The entrance hole should be about three inches (8 cm) wide and should be no more than 2 inches (5 cm) about the base of the box. You’ll probably want to put a removable lid on the box, latched securely in place, so that the box can be periodically opened and cleaned (remember that bit about poop?)
Mount your roost box about 8-10 feet (2.5 – 3 m) above the ground and you may wish to consider a cat guard or squirrel guard to protect the sleeping birds from predation. During cold winter nights, the birds will slow down their metabolisms and allow their body temperature to drop. They are quite vulnerable in this state to a crafty predator.
You might think that in winter time you should put your birdbath away, but in fact its more important than ever to provide water sources for your yard birds in winter. As water sources freeze over, a bird’s only choice is often consumption of snow.
Melting this snow expends precious heat from the bird’s body that the animal can ill-afford to lose. Thus, you will find that your bird bath will probably get as many if not more visits in winter, if you keep it filled with fresh water.
As the days get colder you’ll find your birdbath freezes quicker and that getting the ice out of it requires a lot of work. There are two solutions to this problem (other than putting the birdbath away until spring.)
The cheap solution is to bring the bird bath inside each night. My birdbath (which I recently upgraded to a shallower cement model) comes in two parts, the bowl and the pedestal.
Each night I bring the bowl into my house and place it in an old metal tub (don’t put it on a porcelain surface like your bathtub or bathroom sink because it will scratch the surface). By the time I get up in the morning the ice has melted and evaporated and my bath is ready to be taken out and filled.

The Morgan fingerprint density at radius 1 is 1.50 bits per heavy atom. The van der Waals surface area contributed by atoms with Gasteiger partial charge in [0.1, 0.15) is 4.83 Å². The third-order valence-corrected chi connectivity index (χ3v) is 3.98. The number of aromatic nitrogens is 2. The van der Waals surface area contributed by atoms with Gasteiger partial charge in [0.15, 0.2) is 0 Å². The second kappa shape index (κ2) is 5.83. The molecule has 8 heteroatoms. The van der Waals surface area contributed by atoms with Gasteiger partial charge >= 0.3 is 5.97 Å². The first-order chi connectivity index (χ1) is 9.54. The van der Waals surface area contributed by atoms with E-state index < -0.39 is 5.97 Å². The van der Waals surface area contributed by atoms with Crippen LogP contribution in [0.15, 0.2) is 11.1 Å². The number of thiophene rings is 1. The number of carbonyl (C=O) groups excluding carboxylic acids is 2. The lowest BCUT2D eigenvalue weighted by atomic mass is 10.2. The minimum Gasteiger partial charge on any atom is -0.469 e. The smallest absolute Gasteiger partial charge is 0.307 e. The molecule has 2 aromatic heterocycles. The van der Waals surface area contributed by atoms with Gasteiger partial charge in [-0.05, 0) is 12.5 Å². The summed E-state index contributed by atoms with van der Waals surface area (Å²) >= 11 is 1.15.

When I fill it, I use hot water so that it will stay unfrozen for that much longer. (And on bitterly cold mornings, birds can get a needed heat boost by sitting in the warm bath.)
The more expensive solution is to buy a heated bath, or a birdbath heater. These tend to be a bit pricey, and of course require you to run electricity out to your bath via an extension cord or whatnot. You may have reasons for not wanting to do this.
Birdseed and Feeding Birds
Generally you can buy just about any old birdseed, but naturally different kinds of seeds will attract different kinds of birds. If you just want to get small songbirds into your yard, a bag of Wagner’s Wild Bird Food or Audubon Gold will do nicely. If you care, you can improve your chances of getting certain birds by mixing your own seed.
The feeder at the right here contains White Millet and a little bit of Thistle seed. Neither of these seeds are very popular with squirrels, but small birds like sparrows and juncos seem to love it. Its the fave of my local sparrows and they can polish off this feeder in just a few days.